Dodging peoples faces.

Discussion in 'Digital Photography' started by Peter Jason, Mar 7, 2013.

  1. Peter Jason

    Peter Jason Guest

    I use PS CS6 but I get a ugly reddish tone that I
    can improve with the sponge tool but this just
    washes out the color.
    How can I use the Color Balance within the dodging
    circle?
    Peter
     
    Peter Jason, Mar 7, 2013
    #1
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  2. Peter Jason

    Tony Cooper Guest

    On Thu, 7 Mar 2013 15:39:45 -0800, Savageduck
    <savageduck1@{REMOVESPAM}me.com> wrote:

    >On 2013-03-07 14:58:03 -0800, Peter Jason <> said:
    >
    >> I use PS CS6 but I get a ugly reddish tone that I
    >> can improve with the sponge tool but this just
    >> washes out the color.
    >> How can I use the Color Balance within the dodging
    >> circle?
    >> Peter

    >
    >Since you are using CS6, I would go about it in one of two ways.
    >
    >If you are shooting RAW, use the adjustment brush in ACR.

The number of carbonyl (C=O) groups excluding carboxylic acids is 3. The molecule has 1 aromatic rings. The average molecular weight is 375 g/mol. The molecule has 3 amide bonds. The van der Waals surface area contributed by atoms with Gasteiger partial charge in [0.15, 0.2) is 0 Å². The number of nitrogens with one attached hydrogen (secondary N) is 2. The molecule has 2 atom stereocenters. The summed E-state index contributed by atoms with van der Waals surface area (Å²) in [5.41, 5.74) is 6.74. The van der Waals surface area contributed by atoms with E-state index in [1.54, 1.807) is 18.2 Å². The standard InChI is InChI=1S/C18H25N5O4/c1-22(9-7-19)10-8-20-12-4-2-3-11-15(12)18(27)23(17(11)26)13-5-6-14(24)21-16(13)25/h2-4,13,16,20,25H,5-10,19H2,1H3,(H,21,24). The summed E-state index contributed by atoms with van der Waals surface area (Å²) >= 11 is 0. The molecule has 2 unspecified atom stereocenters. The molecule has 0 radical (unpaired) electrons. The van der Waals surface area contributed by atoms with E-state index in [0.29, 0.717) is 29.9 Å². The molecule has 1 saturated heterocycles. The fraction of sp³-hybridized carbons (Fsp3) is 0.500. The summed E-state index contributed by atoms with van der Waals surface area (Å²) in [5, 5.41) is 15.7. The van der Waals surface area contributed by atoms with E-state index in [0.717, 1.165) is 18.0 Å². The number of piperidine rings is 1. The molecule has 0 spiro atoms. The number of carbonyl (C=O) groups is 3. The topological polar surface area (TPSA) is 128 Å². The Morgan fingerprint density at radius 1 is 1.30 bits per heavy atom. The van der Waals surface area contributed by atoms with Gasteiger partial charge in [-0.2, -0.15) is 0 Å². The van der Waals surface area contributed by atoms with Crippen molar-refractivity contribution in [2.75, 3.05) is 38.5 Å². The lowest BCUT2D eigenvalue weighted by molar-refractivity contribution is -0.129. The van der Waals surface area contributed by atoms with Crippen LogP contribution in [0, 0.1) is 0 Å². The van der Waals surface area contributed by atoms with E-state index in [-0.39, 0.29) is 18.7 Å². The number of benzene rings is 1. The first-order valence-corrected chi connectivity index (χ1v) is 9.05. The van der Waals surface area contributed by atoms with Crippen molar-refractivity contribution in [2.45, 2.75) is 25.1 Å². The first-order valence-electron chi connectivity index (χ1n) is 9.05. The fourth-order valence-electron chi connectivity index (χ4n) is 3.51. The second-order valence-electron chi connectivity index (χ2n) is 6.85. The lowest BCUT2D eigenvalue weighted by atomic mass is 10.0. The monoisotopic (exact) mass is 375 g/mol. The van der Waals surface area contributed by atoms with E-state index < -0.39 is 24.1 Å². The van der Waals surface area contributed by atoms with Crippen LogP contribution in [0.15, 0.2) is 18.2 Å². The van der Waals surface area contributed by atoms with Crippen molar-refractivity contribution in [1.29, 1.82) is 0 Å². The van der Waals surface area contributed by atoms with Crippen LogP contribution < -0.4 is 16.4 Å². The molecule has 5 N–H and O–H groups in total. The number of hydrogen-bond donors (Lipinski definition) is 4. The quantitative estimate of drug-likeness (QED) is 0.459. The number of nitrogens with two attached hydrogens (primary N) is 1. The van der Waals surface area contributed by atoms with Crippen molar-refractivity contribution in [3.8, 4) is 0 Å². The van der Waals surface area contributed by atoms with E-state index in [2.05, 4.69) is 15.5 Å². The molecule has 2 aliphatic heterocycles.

>
    >Otherwise if you are already in CS5/6, open a levels adjustment layer.
    >Tweak to taste for the face (ignore how the adjustment effects the rest
    >of the image. Add a layer mask filled with black to the adjustment
    >layer and paint in the adjustment with a medium white brush. Adjust
    >opacity of the adjustment layer to taste.


    With all due respect, Duck, the mask suggestion is going about it the
    long way. You are removing 90-some percent to adjust 10 percent.
    Making a Selection is the easy way to adjust a small part of an image.

    The Quick Mask is an overlooked tool. It has the same characteristics
    of the Layer mask (black for including/white for erasing inclusions)
    and works very well when the image is zoomed up.

    Now that I think about, I don't know if Quick Mask is in CS6. It is
    in mine, but I may have moved it in from an earlier version of CS. You
    can do that, you know.

    I use Quick Mask quite a bit...especially when cloning. I'll make a
    selection of the area where the cloning is to go and then I don't have
    to be precise with the clone tool. It's limited to the selected area.
    Gotta remember to invert after creating the selection or the
    adjustments will apply everywhere except the selected area.

    I'll use the Layer Mask when the changes are to be made in a larger